Today’s news that the mosque shooter will represent himself at his sentencing next month has raised fears he plans to use it as a platform for his hateful views. But the judge may have other ideas, write Otago University professors Danica McGovern and Andrew Geddis
In March of this year, the man responsible for last year’s Christchurch mosque shootings pleaded guilty to 51 counts of murder, 40 counts of attempted murder, and engaging in a terrorist act. In short, he formally accepted that he is both a murderer and a terrorist.
On August 24, the sentencing hearing to determine how many years he remains in prison for these crimes begins. It likely will be a terrible event, perhaps lasting for more than three days, as many of those affected by the terrorist’s actions present their statements to the court. For there are far more than 91 direct victims to consider. There are children, parents, brothers, sisters – all with their lives shattered by the evil done on March 15, 2019.
Today’s news that the terrorist has waived his right to legal representation and will instead represent himself at this sentencing hearing inevitably raises fears that this already terrible event will be made worse.
Does he plan to use this event as an opportunity to hurt his victims even further? Or, as a platform to proselytise the hate contained in his puerile “manifesto”? Or, as a way to generate content for those who celebrate his actions through social media and meme culture?
Well, maybe that is his aim. But if so, there are ways that it can be defeated; or, at least, combatted.
We need to start by recognising it is the terrorist’s right to choose to make submissions at his sentencing, just as it is the right of any other offender to do so. People may have lawyers represent them at these sorts of proceedings. If you are smart, you’ll do so – someone who knows the process and can engage with it dispassionately likely will do a far better job than you will. But, if you really would rather do it yourself, then you can.
The only restriction on this right to self-represent is in relation to cross-examination in sexual offending or family violence cases. The Evidence Act prohibits defendants in such proceedings from personally questioning the complainant or a child witness.
However, just because the terrorist can represent himself at his sentencing does not mean that he is allowed to use the occasion however he wants. New Zealand courts are not like the ones you see in US legal shows, where lawyers use appearances as a stage to launch into monologues on anything they want. In fact, US courts aren’t even like that.
Instead, the sentencing process is a relatively restricted affair, limited to establishing how the purposes and principles of sentencing (as well as any aggravating or mitigating factors) ought to apply to the facts of the case at hand. Any submissions made by the terrorist will have to be directed to these specific matters.
General attempts to justify his actions along the lines of protecting his culture or his race, or attempts to blame his victims as somehow deserving of his actions, will not mitigate his culpability – in fact, targetting people because of their religion or race is an aggravating factor at sentencing. Justice Mander (who will be presiding over the sentencing hearing) can, and should, shut him down. If the terrorist persists in trying to make such claims, then his honour can even rule him in contempt, exclude him from the proceedings, and appoint a lawyer to take over sentencing submissions instead.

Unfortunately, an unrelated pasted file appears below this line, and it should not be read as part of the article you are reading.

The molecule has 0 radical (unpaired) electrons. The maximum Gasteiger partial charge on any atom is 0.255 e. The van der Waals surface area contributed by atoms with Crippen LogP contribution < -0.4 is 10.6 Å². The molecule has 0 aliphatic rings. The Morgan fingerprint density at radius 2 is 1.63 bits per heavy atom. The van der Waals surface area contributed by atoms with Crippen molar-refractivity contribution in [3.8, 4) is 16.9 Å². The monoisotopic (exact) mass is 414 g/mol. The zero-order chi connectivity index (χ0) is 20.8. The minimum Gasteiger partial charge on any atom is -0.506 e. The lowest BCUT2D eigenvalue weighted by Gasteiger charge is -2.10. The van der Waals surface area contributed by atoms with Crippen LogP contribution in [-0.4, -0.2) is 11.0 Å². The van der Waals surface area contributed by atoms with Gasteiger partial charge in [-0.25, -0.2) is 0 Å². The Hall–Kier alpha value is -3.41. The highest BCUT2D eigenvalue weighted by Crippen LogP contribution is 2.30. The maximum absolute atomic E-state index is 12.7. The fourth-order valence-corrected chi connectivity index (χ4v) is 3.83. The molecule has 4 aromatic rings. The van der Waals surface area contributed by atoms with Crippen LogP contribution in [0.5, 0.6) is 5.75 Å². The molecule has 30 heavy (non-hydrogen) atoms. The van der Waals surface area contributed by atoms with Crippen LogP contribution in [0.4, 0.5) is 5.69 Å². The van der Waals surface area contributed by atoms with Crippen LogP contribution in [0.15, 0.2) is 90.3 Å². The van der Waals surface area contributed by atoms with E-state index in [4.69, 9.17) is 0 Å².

Furthermore, as the chair of the Criminal Bar Association, Otago’s own Len Anderson QC, points out:“if [the terrorist] says something which indicates other than guilt and remorse he runs the risk of removing some or all of the credit he gets for [his] guilty plea, which would normally be a factor to be taken into account.”
This credit for pleading guilty is perhaps the only thing that might save the terrorist from an “all of life” jail term – a sentence that will see him kept behind bars until he dies. So, seeking to justify his actions before the court carries real risks for the terrorist. He’d literally be gambling with his future.
Furthermore, if a defendant makes a submission to the court and no-one reports it, was it ever really made? This is a question that the media will need to ask of itself when covering what the terrorist has to say to the court. New Zealand’s media already has an agreed set of guidelines in place as to how his trial was to be covered, designed to limit how the terrorist could use it as a venue for spreading hate. I assume that will extend to his sentencing hearing also.
Of course, the terrorist’s decision to represent himself raises another possibility. It’s not entirely clear why he has taken it. Indeed, much of his behaviour in the wake of his crimes has been a bit surprising. The decision to plead guilty rather than go to a full trial, for instance, caught observers somewhat off guard.
And perhaps revealingly, the terrorist’s lawyers report that “there has been no conflict or relationship breakdown” with their client. This apparently rules out his asking them to make submissions at his sentencing that they felt were irrelevant or unethical or otherwise something that they would not do.
As such, there is one possibility it is at least worth considering. The terrorist, having had over a year in virtually solitary confinement to think on his actions, may have come to regret them. He may wish to say so directly to the court and to those he has harmed.
This may be wishful thinking. But while preparing for the worst that he can do at his sentencing hearing, perhaps we can also quietly hope for the best.